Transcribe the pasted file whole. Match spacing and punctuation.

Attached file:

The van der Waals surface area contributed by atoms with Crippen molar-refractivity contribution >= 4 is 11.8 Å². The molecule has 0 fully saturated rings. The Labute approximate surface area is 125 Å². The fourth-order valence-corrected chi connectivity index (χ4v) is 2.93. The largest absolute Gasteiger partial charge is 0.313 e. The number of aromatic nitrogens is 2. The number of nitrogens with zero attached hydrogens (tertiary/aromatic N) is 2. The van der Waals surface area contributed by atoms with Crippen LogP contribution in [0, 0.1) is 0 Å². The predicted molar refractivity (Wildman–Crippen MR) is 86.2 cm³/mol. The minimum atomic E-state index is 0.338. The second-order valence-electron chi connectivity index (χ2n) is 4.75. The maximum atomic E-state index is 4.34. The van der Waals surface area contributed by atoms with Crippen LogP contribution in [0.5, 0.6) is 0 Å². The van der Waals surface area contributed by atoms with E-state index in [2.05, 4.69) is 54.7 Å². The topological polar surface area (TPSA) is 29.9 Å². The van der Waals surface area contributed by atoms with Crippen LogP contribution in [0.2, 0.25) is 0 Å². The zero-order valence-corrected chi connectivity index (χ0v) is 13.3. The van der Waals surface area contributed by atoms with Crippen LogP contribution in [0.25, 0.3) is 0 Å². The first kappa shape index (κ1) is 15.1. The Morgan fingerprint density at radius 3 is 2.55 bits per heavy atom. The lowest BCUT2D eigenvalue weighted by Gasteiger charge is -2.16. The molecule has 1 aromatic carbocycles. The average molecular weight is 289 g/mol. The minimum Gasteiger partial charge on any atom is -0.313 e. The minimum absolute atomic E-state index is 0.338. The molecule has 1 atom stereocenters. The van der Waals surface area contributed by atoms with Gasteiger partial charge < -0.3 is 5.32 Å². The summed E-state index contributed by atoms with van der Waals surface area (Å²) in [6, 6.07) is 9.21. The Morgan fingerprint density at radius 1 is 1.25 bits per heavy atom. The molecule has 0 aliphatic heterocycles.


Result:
The van der Waals surface area contributed by atoms with Crippen molar-refractivity contribution >= 4 is 11.8 Å². The molecule has 0 fully saturated rings. The Labute approximate surface area is 125 Å². The fourth-order valence-corrected chi connectivity index (χ4v) is 2.93. The largest absolute Gasteiger partial charge is 0.313 e. The number of aromatic nitrogens is 2. The number of nitrogens with zero attached hydrogens (tertiary/aromatic N) is 2. The van der Waals surface area contributed by atoms with Crippen LogP contribution in [0, 0.1) is 0 Å². The predicted molar refractivity (Wildman–Crippen MR) is 86.2 cm³/mol. The minimum atomic E-state index is 0.338. The second-order valence-electron chi connectivity index (χ2n) is 4.75. The maximum atomic E-state index is 4.34. The van der Waals surface area contributed by atoms with Crippen LogP contribution in [0.5, 0.6) is 0 Å². The van der Waals surface area contributed by atoms with E-state index in [2.05, 4.69) is 54.7 Å². The topological polar surface area (TPSA) is 29.9 Å². The van der Waals surface area contributed by atoms with Crippen LogP contribution in [0.2, 0.25) is 0 Å². The zero-order valence-corrected chi connectivity index (χ0v) is 13.3. The van der Waals surface area contributed by atoms with Crippen LogP contribution in [0.25, 0.3) is 0 Å². The first kappa shape index (κ1) is 15.1. The Morgan fingerprint density at radius 3 is 2.55 bits per heavy atom. The lowest BCUT2D eigenvalue weighted by Gasteiger charge is -2.16. The molecule has 1 aromatic carbocycles. The average molecular weight is 289 g/mol. The minimum Gasteiger partial charge on any atom is -0.313 e. The minimum absolute atomic E-state index is 0.338. The molecule has 1 atom stereocenters. The van der Waals surface area contributed by atoms with Gasteiger partial charge < -0.3 is 5.32 Å². The summed E-state index contributed by atoms with van der Waals surface area (Å²) in [6, 6.07) is 9.21. The Morgan fingerprint density at radius 1 is 1.25 bits per heavy atom. The molecule has 0 aliphatic heterocycles.